Our tourist boat
Eventually we stepped back in the boat, which required some planning, as the boat was rocking up and down about 5-6 feet. You waited until the boat rose up closest to the dock and stepped down, bringing your other foot quickly before it got caught on the rapidly rising dock side. Getting off had been much easier as you just waited until the boat rose to the dock and stepped up. Now for our three-hour boat ride back to Puno. Good time for a snooze.
We had some excitement as we neared Puno, because the boat crew spotted the Coast Guard. We quickly had to don life jackets. The Coast Guard boat was tied up with another boat on one side, but they waved us around to the other. A couple uniformed guys came on our boat, checked out some papers, answered a cell phone call, and then we were on our way.
Brynne with life jacket
Arrived back at the hotel just before 6:00 when we were to meet Maricela with our plane boarding passes. She was late, so I sent Brynne to check our e-mail, to find out Kent did get us on a flight a day earlier. So when Maricela and Hugo arrived, after we got the drill for the next day, I asked if they could get in touch with Anahi about changing our hotel. Maricela had two cell phones, and explained it was easier to have multiple cell phones to keep in touch with various travel agencies that used different cell phone companies. Hugo contacted Veronika, and let me talk to her, and she made arrangements right away, and called back to confirm them. So we were all set for our early return home. Maricela had asked us how we liked our guide Enrique. Who? We think Maricela thought Mayro was being too familiar with us by giving us his Quechuan name rather than his Spanish name…
We had the hotel call us a taxi and by 7:30 PM we were on our way to downtown Puno. We were dropped off in the main plaza and charged 7 Soles. The driver gave us his card with a number to call for our return. As we walked down Avenida de Lima, we shopped for souvenirs. Kirby was looking for his Pucara toritos, and Brynne needed just a few small things. Brynne was getting roped in by young men standing outside Giorgio’s Restaurant, where we were going anyway, but we were still shopping. Then Brynne and I went in to get a table while Jan and Kirby kept shopping. We were still waiting for them to clean a table when Jan and Kirby arrived. We were put in a back waiting area, with displays of hats, ceramics, and musical instruments. Finally we were shown to a table in the front of the restaurant. Brynne tried to get the fettucini alfredo with regular ham instead of the alpaca ham, but despite several people trying to understand English, she ended up with no ham.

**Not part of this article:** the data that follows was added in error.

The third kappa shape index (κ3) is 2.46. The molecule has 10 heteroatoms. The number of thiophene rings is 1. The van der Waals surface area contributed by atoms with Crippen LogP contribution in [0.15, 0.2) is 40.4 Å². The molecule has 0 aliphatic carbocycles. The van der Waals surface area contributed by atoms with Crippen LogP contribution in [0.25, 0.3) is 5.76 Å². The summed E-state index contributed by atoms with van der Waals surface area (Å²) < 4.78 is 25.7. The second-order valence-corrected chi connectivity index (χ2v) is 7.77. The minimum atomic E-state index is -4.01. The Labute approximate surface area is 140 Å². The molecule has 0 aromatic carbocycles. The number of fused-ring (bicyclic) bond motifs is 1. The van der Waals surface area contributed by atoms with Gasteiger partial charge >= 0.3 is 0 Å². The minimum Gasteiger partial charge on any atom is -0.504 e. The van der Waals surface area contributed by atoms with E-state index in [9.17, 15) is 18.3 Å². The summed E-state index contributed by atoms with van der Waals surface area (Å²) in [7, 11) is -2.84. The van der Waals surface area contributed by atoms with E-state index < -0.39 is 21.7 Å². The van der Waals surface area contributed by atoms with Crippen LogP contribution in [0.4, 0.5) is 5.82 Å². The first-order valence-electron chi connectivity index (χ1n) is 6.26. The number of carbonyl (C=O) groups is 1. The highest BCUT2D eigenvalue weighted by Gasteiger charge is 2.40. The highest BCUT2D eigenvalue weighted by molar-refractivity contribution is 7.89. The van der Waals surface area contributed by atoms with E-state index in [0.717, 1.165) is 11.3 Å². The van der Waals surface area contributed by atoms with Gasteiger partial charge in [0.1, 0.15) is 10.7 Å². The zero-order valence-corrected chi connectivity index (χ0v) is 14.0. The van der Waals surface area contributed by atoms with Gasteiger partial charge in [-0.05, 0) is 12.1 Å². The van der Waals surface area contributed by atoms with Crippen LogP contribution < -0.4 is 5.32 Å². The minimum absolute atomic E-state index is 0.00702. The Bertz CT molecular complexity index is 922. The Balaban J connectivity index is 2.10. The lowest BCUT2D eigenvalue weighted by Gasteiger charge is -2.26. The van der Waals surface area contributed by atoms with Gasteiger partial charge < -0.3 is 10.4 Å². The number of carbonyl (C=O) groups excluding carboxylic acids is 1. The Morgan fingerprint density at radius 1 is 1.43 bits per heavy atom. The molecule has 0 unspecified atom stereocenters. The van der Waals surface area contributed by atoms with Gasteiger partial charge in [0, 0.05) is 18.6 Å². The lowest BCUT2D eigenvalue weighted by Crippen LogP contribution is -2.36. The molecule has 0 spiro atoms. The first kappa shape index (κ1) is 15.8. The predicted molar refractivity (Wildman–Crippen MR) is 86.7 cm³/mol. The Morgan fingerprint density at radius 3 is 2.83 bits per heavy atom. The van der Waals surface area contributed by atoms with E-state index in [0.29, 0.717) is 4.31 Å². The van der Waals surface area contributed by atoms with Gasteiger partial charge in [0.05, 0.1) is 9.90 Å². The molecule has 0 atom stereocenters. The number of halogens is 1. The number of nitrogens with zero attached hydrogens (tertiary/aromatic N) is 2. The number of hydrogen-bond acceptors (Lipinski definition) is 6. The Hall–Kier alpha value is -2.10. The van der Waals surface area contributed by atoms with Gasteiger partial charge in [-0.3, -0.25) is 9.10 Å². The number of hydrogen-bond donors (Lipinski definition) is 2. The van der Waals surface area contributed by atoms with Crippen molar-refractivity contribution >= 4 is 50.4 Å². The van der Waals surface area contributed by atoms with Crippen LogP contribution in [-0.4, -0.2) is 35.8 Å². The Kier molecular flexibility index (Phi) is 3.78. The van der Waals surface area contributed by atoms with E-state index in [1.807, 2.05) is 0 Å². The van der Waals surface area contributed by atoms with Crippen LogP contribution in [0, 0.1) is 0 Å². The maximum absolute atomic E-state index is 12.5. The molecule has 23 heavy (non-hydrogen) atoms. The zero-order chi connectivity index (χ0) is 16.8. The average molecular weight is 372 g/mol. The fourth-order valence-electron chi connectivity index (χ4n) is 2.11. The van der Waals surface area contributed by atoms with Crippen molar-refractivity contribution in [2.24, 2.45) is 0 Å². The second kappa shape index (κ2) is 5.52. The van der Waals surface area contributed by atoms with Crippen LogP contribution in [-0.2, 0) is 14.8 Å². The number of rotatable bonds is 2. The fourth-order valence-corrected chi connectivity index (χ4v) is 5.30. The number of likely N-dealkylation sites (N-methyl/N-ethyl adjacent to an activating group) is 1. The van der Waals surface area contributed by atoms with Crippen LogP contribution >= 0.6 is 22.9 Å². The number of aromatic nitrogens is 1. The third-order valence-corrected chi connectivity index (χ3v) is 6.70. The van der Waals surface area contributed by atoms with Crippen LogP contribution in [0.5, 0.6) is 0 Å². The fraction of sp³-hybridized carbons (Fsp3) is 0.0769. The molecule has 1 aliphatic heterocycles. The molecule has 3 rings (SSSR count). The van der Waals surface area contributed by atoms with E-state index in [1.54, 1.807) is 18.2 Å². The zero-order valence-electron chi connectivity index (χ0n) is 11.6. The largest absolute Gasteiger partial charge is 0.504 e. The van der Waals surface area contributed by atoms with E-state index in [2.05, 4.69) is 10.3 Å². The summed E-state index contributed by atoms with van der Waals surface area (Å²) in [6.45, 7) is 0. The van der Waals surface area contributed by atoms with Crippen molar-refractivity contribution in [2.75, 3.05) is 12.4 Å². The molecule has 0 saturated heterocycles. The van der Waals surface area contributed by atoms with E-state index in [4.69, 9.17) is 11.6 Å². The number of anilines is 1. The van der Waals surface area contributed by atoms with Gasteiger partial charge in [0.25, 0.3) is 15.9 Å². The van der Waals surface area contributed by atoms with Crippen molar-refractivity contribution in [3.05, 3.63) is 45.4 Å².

As we waited for dinner to be served, Kirby ran out to check more souvenir shops. And he ran out again to make his purchase of a pair of Pucara toritos. The young man at the door had his head whirling watching Kirby come and go.
There was also a young girl in somewhat traditional dress (the skirt was very short!) who seemed to take turns being hostess with the young men.
She later came around to ask if we wanted to hear a live band, after we had been asked if we want to hear Andean music. Well, we had heard a band before, so said “No”. She seemed a bit taken aback, but why was she asking? A live band did come in to entertain, and they were the same band as the night before in the Pizzeria. We enjoyed their music, nevertheless, and they were probably the best band we had heard in Peru. But we were not going to buy another music CD!
Hostess and band
After dinner we did final souvenir shopping on our way back to the main square. At the square, a taxi kept flashing his lights at us. We thought maybe it was our taxi driver from the trip in, but when we got in the taxi we realized it wasn’t. Then when we asked the fare, it was 8 Soles. When we tried for five like the night before, we were told that it was very late, how about 7 Soles? Some of us were out of the taxi, before it was agreed we would pay the 7 Soles. Back at the hotel, we had to re-pack again.
This rarefied air was giving us dry noses and throats.
Next: Day 15 Sillustani.